Last week, Google announced a major change in the way it delivers search results, moving from “siloed” searches for blogs, videos, news and other categories to a “universal search” model, incorporating all of those categories in a single page, ranked against each other for relevance.
Many search marketers are trumpeting the move as a win for searchers, with an expectation of increased relevance of search results; and a win for Google, which can finally bring together the various vertical search properties it has been developing separately.
Universal Search = Relevant Search?
“Google Universal provides increased relevance in that it provides a seamless pathway to connect users to a variety of information. It is still in the early roll-out stages, but Google Universal supports the vision that we have been putting forward for some time now, that search is common pathway on which users engage in all new media,” said Jeffrey Pruitt, executive VP at iCrossing.
Pruitt points out that even incremental improvements can have a big impact, given the number of searches taking place each day. Google has promised that this is the beginning of a larger, ongoing initiative, but these early results show the promise of getting people to what they’re looking for faster, he said.
While the results may or may not be more relevant, what matters more is the perception of relevance, and Google is already way ahead on that, according to Matt McGee, SEO manager at Marchex.
“I don’t think universal search will necessarily make the SERPs look more relevant, but it should be a different kind of relevance – one with a bigger variety of possible matches. The question, then, is whether or not the user perceives this to be more relevant than before,” McGee said. “If a 14-year-old is researching a science project, is she better served with 10 Web pages or with a mix of Web pages, YouTube videos, and blog posts? Time will tell.”
Universal Search = Google Cross-Selling?
Relevance is not the only potential benefit of the new universal search model. For Google, universal search is also a way to promote its suite of services. It’s gone to great pains to buy or build vertical search products, like video search, image search, book search, blog search, news search, product search, etc. While some of those products have been successful on their own, there is still a sizeable audience that has not been exposed to them, and this will serve to highlight those technologies.
“For example, YouTube is immensely popular, but there are huge segments of the online population (probably older) who search via Google regularly, but have never visited, and are unlikely to directly visit YouTube.com. Universal Search could help them reach that market,” Pruitt said.
Many times, the changes in results Google returns will be subtle, but other searches will offer surprises that will serve to highlight the strength of Google’s vertical search properties, according to David Berkowitz, director of emerging media at 360i.
“For instance, for a search on [iPod”, categories appear up top that include the Web default along with patents, products, and news. Do that many searchers really care about patents? Probably not,” Berkowitz said. “More likely, Google uses opportunities like that to showcase just how robust its vertical search offerings are, which means that just as universal search replaces vertical search in some regards, it highlights the value of vertical search in other circumstances.”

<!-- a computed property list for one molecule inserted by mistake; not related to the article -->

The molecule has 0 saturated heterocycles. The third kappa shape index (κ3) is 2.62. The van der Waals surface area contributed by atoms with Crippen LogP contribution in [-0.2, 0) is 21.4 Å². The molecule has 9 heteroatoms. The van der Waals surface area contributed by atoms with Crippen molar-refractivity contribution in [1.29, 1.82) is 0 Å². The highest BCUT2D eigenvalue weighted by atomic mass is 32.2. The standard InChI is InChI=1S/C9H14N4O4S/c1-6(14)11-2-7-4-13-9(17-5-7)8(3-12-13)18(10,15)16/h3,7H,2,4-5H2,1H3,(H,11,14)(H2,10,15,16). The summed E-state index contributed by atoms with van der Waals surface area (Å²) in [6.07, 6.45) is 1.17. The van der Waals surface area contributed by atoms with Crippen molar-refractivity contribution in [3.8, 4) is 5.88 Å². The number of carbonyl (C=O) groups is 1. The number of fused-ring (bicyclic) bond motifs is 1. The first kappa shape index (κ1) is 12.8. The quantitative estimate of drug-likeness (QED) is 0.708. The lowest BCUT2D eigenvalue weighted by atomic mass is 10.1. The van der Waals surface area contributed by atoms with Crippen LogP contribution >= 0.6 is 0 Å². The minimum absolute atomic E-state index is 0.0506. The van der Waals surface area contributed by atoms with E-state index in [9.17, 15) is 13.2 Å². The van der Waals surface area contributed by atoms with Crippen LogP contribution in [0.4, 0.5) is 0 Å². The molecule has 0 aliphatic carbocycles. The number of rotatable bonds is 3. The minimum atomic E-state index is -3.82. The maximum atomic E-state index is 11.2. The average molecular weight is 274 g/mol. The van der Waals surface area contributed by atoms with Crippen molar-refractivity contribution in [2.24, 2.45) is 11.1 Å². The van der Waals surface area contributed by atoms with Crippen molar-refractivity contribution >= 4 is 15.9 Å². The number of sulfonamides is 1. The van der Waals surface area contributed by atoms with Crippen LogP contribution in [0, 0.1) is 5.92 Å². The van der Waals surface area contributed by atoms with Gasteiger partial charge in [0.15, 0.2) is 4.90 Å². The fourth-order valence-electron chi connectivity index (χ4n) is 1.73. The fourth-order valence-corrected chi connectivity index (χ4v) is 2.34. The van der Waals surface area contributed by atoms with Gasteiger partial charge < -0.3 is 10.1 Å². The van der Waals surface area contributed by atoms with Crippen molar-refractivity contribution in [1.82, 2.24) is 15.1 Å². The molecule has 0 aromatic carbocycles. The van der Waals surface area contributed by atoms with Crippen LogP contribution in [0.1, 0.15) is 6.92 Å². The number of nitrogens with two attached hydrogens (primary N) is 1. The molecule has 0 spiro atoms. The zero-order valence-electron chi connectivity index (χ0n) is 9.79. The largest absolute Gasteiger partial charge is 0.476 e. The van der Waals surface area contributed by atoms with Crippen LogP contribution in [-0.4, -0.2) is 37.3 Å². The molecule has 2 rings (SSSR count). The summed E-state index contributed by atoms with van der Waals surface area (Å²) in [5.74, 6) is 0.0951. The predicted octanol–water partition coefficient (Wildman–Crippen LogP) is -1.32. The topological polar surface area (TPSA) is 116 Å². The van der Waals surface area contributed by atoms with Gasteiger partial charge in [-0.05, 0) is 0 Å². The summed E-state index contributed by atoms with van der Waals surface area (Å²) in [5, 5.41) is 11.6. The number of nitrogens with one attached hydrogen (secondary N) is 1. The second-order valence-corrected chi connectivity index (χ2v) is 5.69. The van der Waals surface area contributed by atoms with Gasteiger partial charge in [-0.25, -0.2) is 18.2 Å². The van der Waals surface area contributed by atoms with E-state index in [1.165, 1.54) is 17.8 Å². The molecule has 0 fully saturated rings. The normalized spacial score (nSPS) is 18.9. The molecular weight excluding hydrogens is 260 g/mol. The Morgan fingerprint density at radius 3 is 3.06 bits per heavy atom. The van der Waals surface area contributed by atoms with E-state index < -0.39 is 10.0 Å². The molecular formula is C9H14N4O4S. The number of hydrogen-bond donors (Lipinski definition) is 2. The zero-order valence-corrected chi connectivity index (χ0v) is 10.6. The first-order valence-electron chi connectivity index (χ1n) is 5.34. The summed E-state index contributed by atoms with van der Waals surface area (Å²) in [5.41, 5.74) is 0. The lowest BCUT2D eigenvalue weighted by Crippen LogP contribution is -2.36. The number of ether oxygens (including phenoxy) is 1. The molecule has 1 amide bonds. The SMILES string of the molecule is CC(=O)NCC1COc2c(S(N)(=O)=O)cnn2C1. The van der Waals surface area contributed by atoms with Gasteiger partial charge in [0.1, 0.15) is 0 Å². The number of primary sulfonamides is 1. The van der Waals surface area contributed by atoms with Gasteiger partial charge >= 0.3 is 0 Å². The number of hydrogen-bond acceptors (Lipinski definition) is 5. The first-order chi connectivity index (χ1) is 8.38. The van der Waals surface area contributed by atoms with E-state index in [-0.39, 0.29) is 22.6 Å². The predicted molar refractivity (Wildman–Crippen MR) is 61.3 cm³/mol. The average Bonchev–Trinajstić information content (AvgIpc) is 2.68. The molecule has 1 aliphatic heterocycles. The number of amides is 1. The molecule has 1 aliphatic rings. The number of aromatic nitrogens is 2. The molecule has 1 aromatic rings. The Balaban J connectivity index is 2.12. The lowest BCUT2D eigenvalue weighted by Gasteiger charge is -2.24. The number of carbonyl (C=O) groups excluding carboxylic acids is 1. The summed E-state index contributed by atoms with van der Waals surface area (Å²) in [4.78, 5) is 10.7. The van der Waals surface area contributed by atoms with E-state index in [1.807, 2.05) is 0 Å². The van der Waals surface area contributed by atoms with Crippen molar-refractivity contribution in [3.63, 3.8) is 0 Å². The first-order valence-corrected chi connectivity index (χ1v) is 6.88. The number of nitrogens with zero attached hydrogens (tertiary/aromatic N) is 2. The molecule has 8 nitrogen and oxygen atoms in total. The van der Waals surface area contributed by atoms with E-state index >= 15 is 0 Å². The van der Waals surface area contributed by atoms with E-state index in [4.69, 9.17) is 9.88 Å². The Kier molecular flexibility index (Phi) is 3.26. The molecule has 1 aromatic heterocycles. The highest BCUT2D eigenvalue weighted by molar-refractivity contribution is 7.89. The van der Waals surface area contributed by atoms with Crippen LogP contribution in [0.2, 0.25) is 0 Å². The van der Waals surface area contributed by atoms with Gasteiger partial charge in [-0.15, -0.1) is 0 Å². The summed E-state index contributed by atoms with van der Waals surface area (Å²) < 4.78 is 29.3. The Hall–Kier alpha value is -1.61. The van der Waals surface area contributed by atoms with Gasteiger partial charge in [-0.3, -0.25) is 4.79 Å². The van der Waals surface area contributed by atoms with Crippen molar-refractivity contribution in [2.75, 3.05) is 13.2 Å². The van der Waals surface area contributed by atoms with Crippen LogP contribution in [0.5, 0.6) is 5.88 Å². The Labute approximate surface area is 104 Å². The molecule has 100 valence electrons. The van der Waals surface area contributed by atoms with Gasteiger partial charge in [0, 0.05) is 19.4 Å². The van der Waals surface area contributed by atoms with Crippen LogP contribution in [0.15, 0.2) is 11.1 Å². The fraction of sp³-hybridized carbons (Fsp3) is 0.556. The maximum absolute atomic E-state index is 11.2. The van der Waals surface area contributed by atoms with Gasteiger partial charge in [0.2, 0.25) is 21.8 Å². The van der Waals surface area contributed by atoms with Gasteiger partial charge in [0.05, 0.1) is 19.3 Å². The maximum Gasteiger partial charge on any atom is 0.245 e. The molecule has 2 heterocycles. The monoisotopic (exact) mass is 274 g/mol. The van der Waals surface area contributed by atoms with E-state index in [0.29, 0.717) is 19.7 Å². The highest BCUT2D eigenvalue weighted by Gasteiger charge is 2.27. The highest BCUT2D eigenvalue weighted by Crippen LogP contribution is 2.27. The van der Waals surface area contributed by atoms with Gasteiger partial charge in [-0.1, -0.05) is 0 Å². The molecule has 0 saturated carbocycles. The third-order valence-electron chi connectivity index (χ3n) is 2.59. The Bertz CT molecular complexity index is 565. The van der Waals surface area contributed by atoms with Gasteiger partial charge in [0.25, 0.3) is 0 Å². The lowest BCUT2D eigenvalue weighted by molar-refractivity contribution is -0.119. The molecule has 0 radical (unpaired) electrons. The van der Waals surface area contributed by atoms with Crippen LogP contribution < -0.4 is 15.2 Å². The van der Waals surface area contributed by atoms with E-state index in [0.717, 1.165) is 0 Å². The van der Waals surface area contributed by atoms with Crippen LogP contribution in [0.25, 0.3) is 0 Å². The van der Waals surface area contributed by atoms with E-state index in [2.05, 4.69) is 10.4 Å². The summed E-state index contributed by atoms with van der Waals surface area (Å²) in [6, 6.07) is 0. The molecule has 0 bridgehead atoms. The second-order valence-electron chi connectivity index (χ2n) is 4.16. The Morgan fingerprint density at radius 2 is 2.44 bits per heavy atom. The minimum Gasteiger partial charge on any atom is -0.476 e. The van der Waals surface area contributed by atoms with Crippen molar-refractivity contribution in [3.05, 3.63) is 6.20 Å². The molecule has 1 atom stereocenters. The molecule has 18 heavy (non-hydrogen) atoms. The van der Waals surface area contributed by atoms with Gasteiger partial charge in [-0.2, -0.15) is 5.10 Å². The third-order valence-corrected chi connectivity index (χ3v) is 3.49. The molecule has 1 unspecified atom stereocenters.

Most all industry watchers agree that this will have an impact on search marketers, since searchers will now be presented with more than just Web page results.
“The moral for search marketers is they need to take a holistic view of search,” Berkowitz said. “For those who get it, this gives them an unprecedented chance to dominate entire search engine results pages and gain sizeable competitive advantages. Marketers need to consider every digital asset of theirs as an opportunity to gain more visibility in Google, whether it’s an image, video, press release, store listing, blog post, or anything else.”
McGee also said the changes will impact search marketers, but noted that many search marketers have seen this coming, and will be prepared.
“I don’t think it changes a thing for the top search marketers. The best have already been using all these verticals to drive traffic — video optimization, image optimization, local search, blogs, news/press releases, and so forth,” McGee said. “The search marketers who’ve been sticking with the basics, like on-page optimization and simple link building, have some catching up to do. I’d say they already had some catching up to do, even before the Universal Search announcement.”
On the search advertising side, there could be changes as well. Although Google has not shared any plans to add rich media ads to the SERPs, they are not ruling that out either. At the Searchology event where Google’s universal search plans were announced, Marissa Mayer, Google’s VP of search products and user experience, responded to a question about the potential effect on ads with, “This opens the door for introducing richer media into the search results pages.”
Berkowitz points out that the addition of video to the SERPs, especially video from Google properties Google Video and YouTube, should be considered a move toward rich media ads in Google’s results.
“It’s a short skip from videos playing within search results pages to ad-supported videos on those pages, whether some form of pre- or post-roll, or perhaps a ticker at the bottom of the video with an ad displaying while the video plays,” he said. “From this point on, anything’s possible.”
We report the top search marketing news daily at the Search Engine Watch Blog. You’ll find more news from around the Web below.
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